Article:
Well, now we’re into a deeper level of morality and consequences and responsibility. We live in a society, that that profoundly encourages addiction, and profoundly encourages narcissism.

Jackie Critzer 10:18

Bill Faeth 10:18
Truth is whatever you want it to be. Truth is whatever wanting to be, and if somebody is called on it, well, who are you to tell me and people get mad. You know, I have my truth, all that business. The mature immaturity and addiction and that background noise that our society presents is profoundly troubling. And what do you do when somebody has a crack addict and won’t change? What do you do? But narcissism will never apologize. We got major problems here.

Scott Cardani 10:51

Jackie Critzer 10:51

Scott Cardani 10:52
But but if it could be possible, and I’m not sure how that would work, the consequences. Either the person who is a crack addict who is offered some hope, but no, you’re not going to get so and so that I worry that forgive me for talking about lawyers, too many guardians ad litem that I’m aware of dealing with, bring their biases to the table.

Jackie Critzer 11:14

Won’t recognize something’s wrong somewhere and won’t confront that person. And I also am aware of people who do co parenting counseling, who basically do nothing. You know, they sit and they fuss over scheduling the Sunday dinner or something like like that… rather than dealing with confronting Mom and Dad, you people stop your crap. Yeah, this is no good for the kid. Yeah, you know, that, that there was a little truth into the parenting to co parenting, how’s it can’t confront, and no, this doesn’t work, you got to stop doing it with the consequences of your kids. I’m working with a case now, where I told mom unequivocally. If you continue doing what you’re doing, in a short period of time, three years or less, your kids will not talk to you, will not like you and you have the most lonely number of days. And of course, what she’s saying, you’re full of it, right?

That’s your opinion, right?

Bill Faeth 12:15
That’s my opinion, I’ve never seen this before. Yeah. What’s not been three years, it’s been a year and a half, and the kids hate her. And the divorce is not even final. But what I would say, What are you doing? If she came to me and said, I’d like to fix this? Okay, I’ll help you fix it so you can get back with your kids. But again, what do I know? And I worry that, that we’re all enabling the narcissism, we’re all enabling the addiction. Whether it be pot… pot isn’t bad… pot’s, terrible! You know, there’s all these things, we rationalize the way that people can be immature in their lives and get away with it. We’re all spending addiction or the new iPhone addiction, you know, versus what’s life about? What are you doing? What do you cherish? What values looking back.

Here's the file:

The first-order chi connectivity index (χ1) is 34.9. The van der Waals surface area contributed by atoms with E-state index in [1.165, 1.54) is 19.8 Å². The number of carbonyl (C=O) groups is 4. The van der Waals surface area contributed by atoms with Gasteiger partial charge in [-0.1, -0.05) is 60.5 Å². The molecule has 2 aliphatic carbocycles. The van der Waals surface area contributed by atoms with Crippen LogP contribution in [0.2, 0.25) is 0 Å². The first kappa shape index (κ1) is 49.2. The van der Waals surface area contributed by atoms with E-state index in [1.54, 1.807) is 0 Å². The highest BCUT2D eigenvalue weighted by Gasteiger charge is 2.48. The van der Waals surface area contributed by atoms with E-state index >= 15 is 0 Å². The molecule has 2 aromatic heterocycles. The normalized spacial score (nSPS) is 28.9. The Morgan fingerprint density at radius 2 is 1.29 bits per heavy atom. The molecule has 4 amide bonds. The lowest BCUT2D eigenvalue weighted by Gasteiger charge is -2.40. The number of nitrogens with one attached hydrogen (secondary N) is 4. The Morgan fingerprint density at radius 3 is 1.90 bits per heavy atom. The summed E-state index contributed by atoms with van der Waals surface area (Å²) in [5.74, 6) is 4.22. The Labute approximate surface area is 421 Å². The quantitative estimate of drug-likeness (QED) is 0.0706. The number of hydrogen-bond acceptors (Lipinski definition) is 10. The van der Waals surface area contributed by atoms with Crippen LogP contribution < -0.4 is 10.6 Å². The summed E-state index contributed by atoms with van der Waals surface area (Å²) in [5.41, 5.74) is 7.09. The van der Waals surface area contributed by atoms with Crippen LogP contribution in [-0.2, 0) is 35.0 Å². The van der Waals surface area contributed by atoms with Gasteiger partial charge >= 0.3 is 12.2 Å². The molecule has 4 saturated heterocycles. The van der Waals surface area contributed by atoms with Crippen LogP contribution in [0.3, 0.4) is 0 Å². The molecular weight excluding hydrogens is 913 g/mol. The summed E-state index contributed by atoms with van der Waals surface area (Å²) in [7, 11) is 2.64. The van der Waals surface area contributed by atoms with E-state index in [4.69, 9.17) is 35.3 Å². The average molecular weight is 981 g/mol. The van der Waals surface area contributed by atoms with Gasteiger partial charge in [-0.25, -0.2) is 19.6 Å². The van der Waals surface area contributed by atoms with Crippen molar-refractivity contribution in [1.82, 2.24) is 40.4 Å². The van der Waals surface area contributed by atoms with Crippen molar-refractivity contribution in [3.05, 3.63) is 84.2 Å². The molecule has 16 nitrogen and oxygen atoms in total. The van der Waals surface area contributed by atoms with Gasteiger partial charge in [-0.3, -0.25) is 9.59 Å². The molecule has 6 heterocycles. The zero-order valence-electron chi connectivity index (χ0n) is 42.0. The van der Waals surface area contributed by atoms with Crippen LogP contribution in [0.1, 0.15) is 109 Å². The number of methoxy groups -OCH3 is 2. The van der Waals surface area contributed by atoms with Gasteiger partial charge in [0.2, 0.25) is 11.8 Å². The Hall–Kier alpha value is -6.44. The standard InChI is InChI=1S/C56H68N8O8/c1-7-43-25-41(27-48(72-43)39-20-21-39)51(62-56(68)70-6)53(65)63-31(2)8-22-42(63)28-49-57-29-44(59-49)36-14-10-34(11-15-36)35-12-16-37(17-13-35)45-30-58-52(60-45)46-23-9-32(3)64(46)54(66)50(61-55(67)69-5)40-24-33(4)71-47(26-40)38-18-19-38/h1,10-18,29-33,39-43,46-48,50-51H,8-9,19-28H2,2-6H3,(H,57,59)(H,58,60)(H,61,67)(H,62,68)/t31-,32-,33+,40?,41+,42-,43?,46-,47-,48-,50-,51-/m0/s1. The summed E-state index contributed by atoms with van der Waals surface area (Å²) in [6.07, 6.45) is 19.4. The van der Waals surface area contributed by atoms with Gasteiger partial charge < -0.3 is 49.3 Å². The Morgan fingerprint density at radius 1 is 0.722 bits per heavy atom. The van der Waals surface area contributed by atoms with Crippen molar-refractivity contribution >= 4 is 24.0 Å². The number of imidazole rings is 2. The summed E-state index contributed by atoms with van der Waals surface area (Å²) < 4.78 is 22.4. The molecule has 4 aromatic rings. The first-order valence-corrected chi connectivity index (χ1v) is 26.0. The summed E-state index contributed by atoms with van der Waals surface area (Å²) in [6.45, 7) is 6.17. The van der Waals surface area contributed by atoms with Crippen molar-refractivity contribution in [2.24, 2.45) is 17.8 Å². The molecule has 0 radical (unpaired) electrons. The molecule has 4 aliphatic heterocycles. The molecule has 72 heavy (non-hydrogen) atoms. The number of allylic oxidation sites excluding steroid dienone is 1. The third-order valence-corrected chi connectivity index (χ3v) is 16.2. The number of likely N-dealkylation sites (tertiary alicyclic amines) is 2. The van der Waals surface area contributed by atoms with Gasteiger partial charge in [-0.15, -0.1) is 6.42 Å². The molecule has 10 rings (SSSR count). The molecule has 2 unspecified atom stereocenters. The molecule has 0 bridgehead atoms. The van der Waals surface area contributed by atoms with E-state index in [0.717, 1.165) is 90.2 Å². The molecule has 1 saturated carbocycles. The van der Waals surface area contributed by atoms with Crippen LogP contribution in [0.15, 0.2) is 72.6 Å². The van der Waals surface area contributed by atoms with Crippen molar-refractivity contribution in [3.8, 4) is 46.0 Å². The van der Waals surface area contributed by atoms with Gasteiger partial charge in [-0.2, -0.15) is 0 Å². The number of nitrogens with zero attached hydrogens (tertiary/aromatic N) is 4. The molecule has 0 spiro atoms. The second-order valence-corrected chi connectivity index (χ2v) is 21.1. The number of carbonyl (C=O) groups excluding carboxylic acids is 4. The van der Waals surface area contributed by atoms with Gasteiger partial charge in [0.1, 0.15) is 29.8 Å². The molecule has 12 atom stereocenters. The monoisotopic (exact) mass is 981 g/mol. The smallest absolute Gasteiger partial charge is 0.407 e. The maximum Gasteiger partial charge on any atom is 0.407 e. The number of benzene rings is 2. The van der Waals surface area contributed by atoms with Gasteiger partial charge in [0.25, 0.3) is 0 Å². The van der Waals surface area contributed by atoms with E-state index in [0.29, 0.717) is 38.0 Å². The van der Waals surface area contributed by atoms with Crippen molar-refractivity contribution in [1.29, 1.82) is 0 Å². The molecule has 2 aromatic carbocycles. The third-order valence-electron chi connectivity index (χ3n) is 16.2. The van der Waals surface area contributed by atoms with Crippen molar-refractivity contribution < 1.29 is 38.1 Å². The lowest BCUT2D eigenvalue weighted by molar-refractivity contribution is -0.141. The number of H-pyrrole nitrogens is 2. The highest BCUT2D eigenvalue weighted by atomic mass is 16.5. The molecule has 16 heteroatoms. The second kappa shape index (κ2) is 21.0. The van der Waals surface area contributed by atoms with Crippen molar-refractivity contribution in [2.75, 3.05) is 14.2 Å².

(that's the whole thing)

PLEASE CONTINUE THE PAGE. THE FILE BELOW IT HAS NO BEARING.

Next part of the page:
Jackie Critzer 13:09

Scott Cardani 13:10
No, I agree. I think that’s but you know, for for, like I said, for practitioners and us, and you get no situations that are not going to be healthy. And you have to make those choices. But I think what you’re saying, and what I’m saying is, you know, that’s where we need help.

Jackie Critzer 13:25
And calling a spade a spade.

Bill Faeth 13:27
But if somebody could call a spade a spade, I would hope that my naivete forgive me, but that somebody would have authority ie a judge would say to somebody, not in a mean way that “Grow up. This doesn’t work. That’s not right.”

Jackie Critzer 13:42
Well, you know, you made a point about, there are some folks who may come see you who otherwise might sort of end up as the friends that you talked about versus the Cold War or the act of hot war. I think in our world, we’d call that a high conflict, right, the act of hot war. But the lawyers get in there and stir trouble.

Bill Faeth 14:05
At 400 bucks an hour. Why not?

Jackie Critzer 14:08
Yeah, I think Scott and I can absolutely attest to the fact that there are plenty of attorneys… when we know that there are certain attorneys on the other side, we demand a higher retainer. Just because of how much conflict we know they stir. Yeah, that’s crushing, and it’s crushing to those familes.

Bill Faeth 14:25
We’re back to more bias. What is marriage? Marriages – I shouldn’t say this right and politically incorrect. A man and a woman loving each other for rest of their lives, raising kids and doing the right thing and carrying on a lineage generation after that. We’re all this is just your opinion. There is no objective morality. You do what you want. That’s the environment we live in. You can’t call them any anybody out and say no, that’s not true. This is the truth.

Jackie Critzer 14:50

Scott Cardani 14:50
Well, and I think, quite frankly, we gave up marriage a long time ago when we brought in no fault divorces. And we say well, it’s just good enough to live separate apart for a year and we can call it A day. And again, it doesn’t bring that you might have to change some of your own behaviors to think, you know, you’re you’re, it’s no, there’s no, there’s no real commitment under anybody under the law. When you say I do.

Jackie Critzer 15:17